The second division of the book deals with ways of praying. Here one must go softly, for there is no one way of praying, and what is fruitful for one person may not be for another. However, it is necessary to move with enough decision to give some concrete guidance, for as was intimated above, many people who want to pray do not know how. There is a chapter on the hindrances to prayer which are other than intellectual, two on procedures in private prayer, and one on corporate worship from the congregational end. Most of the seminaries, if not all, teach young ministers how to conduct public worship, but the ministers less often teach their people how to worship when they get to church.

The third division is primarily psychological and social. I profess no advanced psychiatric knowledge, but such knowledge as a layman may have about the causes of disturbance to the human spirit is here placed in conjunction with what prayer can do. Under the general caption of prayer and peace of mind, disturbers of the peace in the form of frustration, fear, loneliness, grief, and guilt are canvassed. Since the problem of peace is not only within man but in proportions of terrible seriousness within nations, the final chapter surveys the requirements of world peace and suggests what prayer can contribute to the peace of the world.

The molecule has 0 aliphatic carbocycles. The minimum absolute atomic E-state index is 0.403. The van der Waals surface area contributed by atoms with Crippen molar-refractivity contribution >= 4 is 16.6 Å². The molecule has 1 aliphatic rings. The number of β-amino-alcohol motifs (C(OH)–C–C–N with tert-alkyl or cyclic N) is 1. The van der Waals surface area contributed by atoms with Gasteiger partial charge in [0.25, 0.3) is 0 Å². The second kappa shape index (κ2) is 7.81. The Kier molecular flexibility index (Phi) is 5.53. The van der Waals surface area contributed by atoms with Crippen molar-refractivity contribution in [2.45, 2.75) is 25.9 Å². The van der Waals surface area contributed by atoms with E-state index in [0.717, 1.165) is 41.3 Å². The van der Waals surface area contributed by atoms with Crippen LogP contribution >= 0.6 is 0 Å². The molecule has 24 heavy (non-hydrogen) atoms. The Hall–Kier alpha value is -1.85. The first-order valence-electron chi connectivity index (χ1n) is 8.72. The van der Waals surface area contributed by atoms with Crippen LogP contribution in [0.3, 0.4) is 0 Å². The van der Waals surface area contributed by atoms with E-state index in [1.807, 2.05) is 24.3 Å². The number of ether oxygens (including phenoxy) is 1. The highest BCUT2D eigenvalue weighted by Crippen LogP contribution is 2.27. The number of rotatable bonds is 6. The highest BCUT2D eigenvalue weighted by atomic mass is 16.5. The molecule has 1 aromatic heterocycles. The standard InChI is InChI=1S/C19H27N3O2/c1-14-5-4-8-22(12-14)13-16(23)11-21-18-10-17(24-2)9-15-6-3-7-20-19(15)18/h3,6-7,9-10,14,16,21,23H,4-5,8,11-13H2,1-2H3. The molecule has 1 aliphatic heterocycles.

That these three main approaches needed to be made I have felt no doubt. It is at these points that Christians, and particularly laymen, have been baffled in their attempts to pray within the conditions of the common life. There are more manuals for cloisters than for the common day -- and most of us do not live in cloisters. But in what order should the theology, the methodology, and the psychology be placed? Most people are more concerned with their own troubles than with Christian faith, more eager to know what to do than what to believe particularly if the believing requires rigorous thinking. Would it not be best, then, to begin where people are?

Perhaps so. And perhaps it is my theological bias that has determined the order as it now stands. Nevertheless, there is a reason, psychological as well as logical, for putting the foundations first. A great many people have tried to get the fruits of prayer without the roots, and as a result have missed both. There is nothing to hinder anyone who wants to from beginning in the middle or at the end of the book. But if he does, I cherish the hope that he will then read backward to the beginning.